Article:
The Industry Agenda: Fossil Fuel

The fossil fuel industry is one of the most notoriously profit-hungry and planet-destroying sets of corporations to exist today. The “fossil fuel industry” includes oil, gas, (yes, even the “natural” kind), and coal companies, as well as subsidiary companies involved in the extraction processes for these materials: land and off-shore drilling, fracking, and underground and surface mining.

February 16, 2021

Dorothy Slater Sion Bell

Blog Post

2020 Election/TransitionClimateFinancial Regulation

How A Little-Known Treasury Position Could Move Mountains For Climate Action

President Biden has promised to take a “whole-of-government” approach to tackling the climate crisis, and so far his appointees appear to be following suit. The National Climate Task Force met for the first time in a crowded zoom room last week, and Treasury Secretary Janet Yellen and International Climate Envoy John Kerry met earlier this month to discuss their “climate finance plan” to shift capital towards investments in line with a low-carbon economy.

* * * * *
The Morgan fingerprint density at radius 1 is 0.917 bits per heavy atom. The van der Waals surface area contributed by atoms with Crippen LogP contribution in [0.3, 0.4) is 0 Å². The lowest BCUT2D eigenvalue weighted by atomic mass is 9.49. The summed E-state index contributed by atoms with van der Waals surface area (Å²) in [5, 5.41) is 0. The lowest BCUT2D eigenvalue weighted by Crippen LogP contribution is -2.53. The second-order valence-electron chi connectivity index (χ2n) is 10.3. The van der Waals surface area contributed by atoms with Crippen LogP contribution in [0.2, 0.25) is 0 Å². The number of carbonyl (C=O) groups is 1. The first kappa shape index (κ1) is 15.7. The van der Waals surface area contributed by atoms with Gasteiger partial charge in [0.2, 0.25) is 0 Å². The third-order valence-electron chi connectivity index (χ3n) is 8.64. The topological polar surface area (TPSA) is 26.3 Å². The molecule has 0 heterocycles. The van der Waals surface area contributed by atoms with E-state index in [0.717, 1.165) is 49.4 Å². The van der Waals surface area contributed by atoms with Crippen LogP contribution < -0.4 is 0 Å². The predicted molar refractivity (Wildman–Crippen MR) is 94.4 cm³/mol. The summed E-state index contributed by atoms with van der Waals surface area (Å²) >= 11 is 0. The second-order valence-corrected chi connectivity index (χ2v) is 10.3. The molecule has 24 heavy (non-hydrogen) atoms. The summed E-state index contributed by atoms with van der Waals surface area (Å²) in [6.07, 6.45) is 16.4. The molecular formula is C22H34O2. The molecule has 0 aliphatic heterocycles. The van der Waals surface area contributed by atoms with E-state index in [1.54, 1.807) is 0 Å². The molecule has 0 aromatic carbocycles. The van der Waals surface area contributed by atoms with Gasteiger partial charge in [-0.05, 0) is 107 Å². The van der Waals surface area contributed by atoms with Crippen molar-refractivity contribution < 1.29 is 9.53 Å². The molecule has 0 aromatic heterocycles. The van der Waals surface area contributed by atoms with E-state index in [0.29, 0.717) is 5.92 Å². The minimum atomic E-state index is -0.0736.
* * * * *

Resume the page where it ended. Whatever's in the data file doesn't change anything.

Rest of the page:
February 11, 2021 | The American Prospect

Eleanor Eagan

Op-Ed

Financial RegulationIndependent Agencies

The Trump Holdovers Biden Still Needs to Fire

Throughout several decades in the Senate, Joe Biden earned a reputation as an institutionalist. Extraordinary circumstances, however, are pushing the new president to cast aside many of his beloved norms when they fail to account for these exceptional times. In just a few short weeks, Biden has removed officials whose predecessors had never before been fired. And faced with predictable Republican obstruction on his signature pandemic response bill, he’s eschewed endless waiting for compromise in favor of budget reconciliation.

February 04, 2021 | American Prospect

Dorothy Slater Max Moran Timi Iwayemi

Op-Ed

2020 Election/TransitionClimateDepartment of JusticeFinancial RegulationFintech

Even After The Cabinet Selections, Personnel Is Policy

As grinding as the cabinet fights have been, they’re only the first wave of the Biden administration’s personnel. Now comes a new stage of the transition, in which the newly-named secretaries choose their own undersecretaries and senior advisers. Although occupants of these positions typically operate outside the national spotlight, they still wield enormous power.